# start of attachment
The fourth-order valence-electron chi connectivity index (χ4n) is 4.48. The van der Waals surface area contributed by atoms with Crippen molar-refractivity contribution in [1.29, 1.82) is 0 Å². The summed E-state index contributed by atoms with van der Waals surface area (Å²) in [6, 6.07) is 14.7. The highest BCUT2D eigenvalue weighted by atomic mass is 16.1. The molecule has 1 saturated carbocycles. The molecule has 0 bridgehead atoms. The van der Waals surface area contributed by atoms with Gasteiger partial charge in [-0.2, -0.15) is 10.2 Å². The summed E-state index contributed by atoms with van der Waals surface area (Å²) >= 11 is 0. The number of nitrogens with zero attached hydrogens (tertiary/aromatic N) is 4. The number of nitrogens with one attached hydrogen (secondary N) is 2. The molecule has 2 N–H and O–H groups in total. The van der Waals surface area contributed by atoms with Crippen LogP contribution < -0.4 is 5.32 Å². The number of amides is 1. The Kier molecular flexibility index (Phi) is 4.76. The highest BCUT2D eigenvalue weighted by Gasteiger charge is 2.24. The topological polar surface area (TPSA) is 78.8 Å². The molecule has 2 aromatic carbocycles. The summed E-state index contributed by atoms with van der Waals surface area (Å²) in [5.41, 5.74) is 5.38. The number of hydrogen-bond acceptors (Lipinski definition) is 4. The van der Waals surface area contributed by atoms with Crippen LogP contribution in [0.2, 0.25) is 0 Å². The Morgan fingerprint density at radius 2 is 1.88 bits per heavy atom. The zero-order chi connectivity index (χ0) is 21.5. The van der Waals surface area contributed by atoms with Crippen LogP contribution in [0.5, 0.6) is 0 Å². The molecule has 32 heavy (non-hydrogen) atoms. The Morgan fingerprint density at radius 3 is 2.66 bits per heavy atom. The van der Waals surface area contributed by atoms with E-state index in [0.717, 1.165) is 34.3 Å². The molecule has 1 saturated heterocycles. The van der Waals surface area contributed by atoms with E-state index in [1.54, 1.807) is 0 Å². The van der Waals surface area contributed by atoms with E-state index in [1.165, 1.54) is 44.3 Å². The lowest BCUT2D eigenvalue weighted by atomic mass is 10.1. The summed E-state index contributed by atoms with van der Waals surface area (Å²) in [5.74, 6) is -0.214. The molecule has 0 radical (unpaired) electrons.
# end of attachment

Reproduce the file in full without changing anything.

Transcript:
The fourth-order valence-electron chi connectivity index (χ4n) is 4.48. The van der Waals surface area contributed by atoms with Crippen molar-refractivity contribution in [1.29, 1.82) is 0 Å². The summed E-state index contributed by atoms with van der Waals surface area (Å²) in [6, 6.07) is 14.7. The highest BCUT2D eigenvalue weighted by atomic mass is 16.1. The molecule has 1 saturated carbocycles. The molecule has 0 bridgehead atoms. The van der Waals surface area contributed by atoms with Gasteiger partial charge in [-0.2, -0.15) is 10.2 Å². The summed E-state index contributed by atoms with van der Waals surface area (Å²) >= 11 is 0. The number of nitrogens with zero attached hydrogens (tertiary/aromatic N) is 4. The number of nitrogens with one attached hydrogen (secondary N) is 2. The molecule has 2 N–H and O–H groups in total. The van der Waals surface area contributed by atoms with Crippen LogP contribution < -0.4 is 5.32 Å². The number of amides is 1. The Kier molecular flexibility index (Phi) is 4.76. The highest BCUT2D eigenvalue weighted by Gasteiger charge is 2.24. The topological polar surface area (TPSA) is 78.8 Å². The molecule has 2 aromatic carbocycles. The summed E-state index contributed by atoms with van der Waals surface area (Å²) in [5.41, 5.74) is 5.38. The number of hydrogen-bond acceptors (Lipinski definition) is 4. The van der Waals surface area contributed by atoms with Crippen LogP contribution in [0.2, 0.25) is 0 Å². The Morgan fingerprint density at radius 2 is 1.88 bits per heavy atom. The zero-order chi connectivity index (χ0) is 21.5. The van der Waals surface area contributed by atoms with Crippen LogP contribution in [0.5, 0.6) is 0 Å². The molecule has 32 heavy (non-hydrogen) atoms. The Morgan fingerprint density at radius 3 is 2.66 bits per heavy atom. The van der Waals surface area contributed by atoms with E-state index in [0.717, 1.165) is 34.3 Å². The molecule has 1 saturated heterocycles. The van der Waals surface area contributed by atoms with E-state index in [1.54, 1.807) is 0 Å². The van der Waals surface area contributed by atoms with E-state index in [1.165, 1.54) is 44.3 Å². The lowest BCUT2D eigenvalue weighted by atomic mass is 10.1. The summed E-state index contributed by atoms with van der Waals surface area (Å²) in [5.74, 6) is -0.214. The molecule has 0 radical (unpaired) electrons.